• In our study, ZN staining technique had a higher percentage of false negatives (29%) than FM staining technique (2%), which was similar to studies by Eben et al who found ZN staining technique false negatives (45.2%) and FM staining technique false negatives (15.5%) 5 And Sinamangal et al who found ZN staining technique false negatives (40.27%) and FM staining technique false negatives (40.27%) 19 As a result, a high number of cases overlooked by ZN staining were easily discovered by fluorescent staining.
  • The findings of this study indicates higher grading scores by FM : 274 [41+23+13+40] positive versus 100 [11+20+7+12] positive by ZN method, which is comparable to the study by Roma et al FM score of 57[10+47] and ZN score of 29[4+25], Archana et al FM score of 93 [13+24+22+34] and ZN score of 58[2+10+18+28], Khanna et al FM score of 84[9+19+22+34] and ZN score of 62[3+7+20+32], Golia et al FM score of 105 [18+8+35+44] and ZN score of 67[1+2+2+36].3,4,18,21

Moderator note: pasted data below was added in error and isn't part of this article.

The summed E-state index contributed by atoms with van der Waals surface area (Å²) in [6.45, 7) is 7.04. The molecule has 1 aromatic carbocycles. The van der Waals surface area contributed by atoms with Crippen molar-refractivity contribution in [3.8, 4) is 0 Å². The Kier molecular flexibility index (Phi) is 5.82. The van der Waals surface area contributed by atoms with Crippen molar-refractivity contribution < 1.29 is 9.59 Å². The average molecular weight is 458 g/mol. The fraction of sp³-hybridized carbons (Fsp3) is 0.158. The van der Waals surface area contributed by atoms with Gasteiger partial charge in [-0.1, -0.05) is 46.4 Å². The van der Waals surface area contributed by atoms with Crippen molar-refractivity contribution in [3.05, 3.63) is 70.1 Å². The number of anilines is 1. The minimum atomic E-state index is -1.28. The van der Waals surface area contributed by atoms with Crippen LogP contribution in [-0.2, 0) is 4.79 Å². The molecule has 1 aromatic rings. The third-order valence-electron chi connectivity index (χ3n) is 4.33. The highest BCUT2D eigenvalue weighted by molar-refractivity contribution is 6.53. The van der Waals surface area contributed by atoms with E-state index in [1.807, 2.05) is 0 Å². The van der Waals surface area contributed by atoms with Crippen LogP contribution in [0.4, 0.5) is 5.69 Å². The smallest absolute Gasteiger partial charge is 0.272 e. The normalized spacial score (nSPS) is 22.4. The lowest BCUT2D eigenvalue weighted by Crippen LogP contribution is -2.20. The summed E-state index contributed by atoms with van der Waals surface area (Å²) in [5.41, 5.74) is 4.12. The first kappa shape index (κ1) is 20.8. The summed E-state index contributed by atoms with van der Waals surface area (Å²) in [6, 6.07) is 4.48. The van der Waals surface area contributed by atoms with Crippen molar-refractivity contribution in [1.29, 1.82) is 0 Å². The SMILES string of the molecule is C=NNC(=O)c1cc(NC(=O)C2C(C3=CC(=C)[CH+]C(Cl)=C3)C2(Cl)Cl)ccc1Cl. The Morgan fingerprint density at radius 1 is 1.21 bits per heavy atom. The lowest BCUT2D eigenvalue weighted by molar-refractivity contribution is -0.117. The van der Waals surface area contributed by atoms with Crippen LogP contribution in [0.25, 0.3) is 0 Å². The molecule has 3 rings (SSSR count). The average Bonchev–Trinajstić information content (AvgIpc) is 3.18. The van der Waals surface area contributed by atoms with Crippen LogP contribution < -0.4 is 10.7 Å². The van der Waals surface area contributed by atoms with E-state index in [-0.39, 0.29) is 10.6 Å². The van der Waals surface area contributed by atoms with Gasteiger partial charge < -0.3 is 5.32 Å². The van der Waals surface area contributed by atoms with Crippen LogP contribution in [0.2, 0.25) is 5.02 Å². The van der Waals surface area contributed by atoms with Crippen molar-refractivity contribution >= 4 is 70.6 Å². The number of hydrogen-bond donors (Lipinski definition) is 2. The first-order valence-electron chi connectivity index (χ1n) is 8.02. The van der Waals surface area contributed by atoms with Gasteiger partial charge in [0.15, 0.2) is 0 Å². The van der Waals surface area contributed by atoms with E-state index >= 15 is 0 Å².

• The sensitivity, specificity, positive predictive value, and negative predictive value of FM staining were estimated using ZN staining as the gold standard. Our study showed sensitivity & specificity of FM as 98 percent and 70 percent respectively. This higher sensitivity was confirmed with other studies done by Dzodanu et al (Sensitivity 84.5 percent, Specificity 100 percent), Kumar et al (Sensitivity 95.45 percent, Specificity 99.45 percent), Namaji MA et al (Sensitivity 86.84 percent Specificity 96.43 percent), Bhansal et al (Sensitivity 85 percent, Specificity 96 percent).5,15,17,20 FM appears to be a more sensitive approach than ZN because as it can detect low bacillary load in sputum, has a higher absorbability of Mycolic acid by auramine than fuchsin, and has a broader field area to examine. And decreased specificity of Led FM for AFB might be explained in part by a lack of expertise or training among technicians.